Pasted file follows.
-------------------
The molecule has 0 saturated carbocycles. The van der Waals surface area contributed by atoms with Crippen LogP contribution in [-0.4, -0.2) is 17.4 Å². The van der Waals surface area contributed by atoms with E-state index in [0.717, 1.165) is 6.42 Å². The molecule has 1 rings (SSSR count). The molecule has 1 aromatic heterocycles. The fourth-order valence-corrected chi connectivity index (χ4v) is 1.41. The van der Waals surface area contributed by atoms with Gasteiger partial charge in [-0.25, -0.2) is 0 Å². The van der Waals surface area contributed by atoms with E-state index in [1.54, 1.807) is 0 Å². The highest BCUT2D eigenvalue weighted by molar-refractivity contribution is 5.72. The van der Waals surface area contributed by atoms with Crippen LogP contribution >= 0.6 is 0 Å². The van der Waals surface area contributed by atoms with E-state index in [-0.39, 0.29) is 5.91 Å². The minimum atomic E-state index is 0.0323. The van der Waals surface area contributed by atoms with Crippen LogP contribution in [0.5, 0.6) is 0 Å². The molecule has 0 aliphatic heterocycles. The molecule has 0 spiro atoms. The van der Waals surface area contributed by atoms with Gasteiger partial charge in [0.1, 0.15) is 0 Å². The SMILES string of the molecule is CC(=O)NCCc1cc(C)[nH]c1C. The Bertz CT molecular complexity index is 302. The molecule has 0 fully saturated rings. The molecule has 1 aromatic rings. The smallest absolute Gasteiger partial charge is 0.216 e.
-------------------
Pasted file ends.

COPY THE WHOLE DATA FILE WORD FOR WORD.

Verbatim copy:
The molecule has 0 saturated carbocycles. The van der Waals surface area contributed by atoms with Crippen LogP contribution in [-0.4, -0.2) is 17.4 Å². The van der Waals surface area contributed by atoms with E-state index in [0.717, 1.165) is 6.42 Å². The molecule has 1 rings (SSSR count). The molecule has 1 aromatic heterocycles. The fourth-order valence-corrected chi connectivity index (χ4v) is 1.41. The van der Waals surface area contributed by atoms with Gasteiger partial charge in [-0.25, -0.2) is 0 Å². The van der Waals surface area contributed by atoms with E-state index in [1.54, 1.807) is 0 Å². The highest BCUT2D eigenvalue weighted by molar-refractivity contribution is 5.72. The van der Waals surface area contributed by atoms with Crippen LogP contribution >= 0.6 is 0 Å². The van der Waals surface area contributed by atoms with E-state index in [-0.39, 0.29) is 5.91 Å². The minimum atomic E-state index is 0.0323. The van der Waals surface area contributed by atoms with Crippen LogP contribution in [0.5, 0.6) is 0 Å². The molecule has 0 aliphatic heterocycles. The molecule has 0 spiro atoms. The van der Waals surface area contributed by atoms with Gasteiger partial charge in [0.1, 0.15) is 0 Å². The SMILES string of the molecule is CC(=O)NCCc1cc(C)[nH]c1C. The Bertz CT molecular complexity index is 302. The molecule has 0 fully saturated rings. The molecule has 1 aromatic rings. The smallest absolute Gasteiger partial charge is 0.216 e.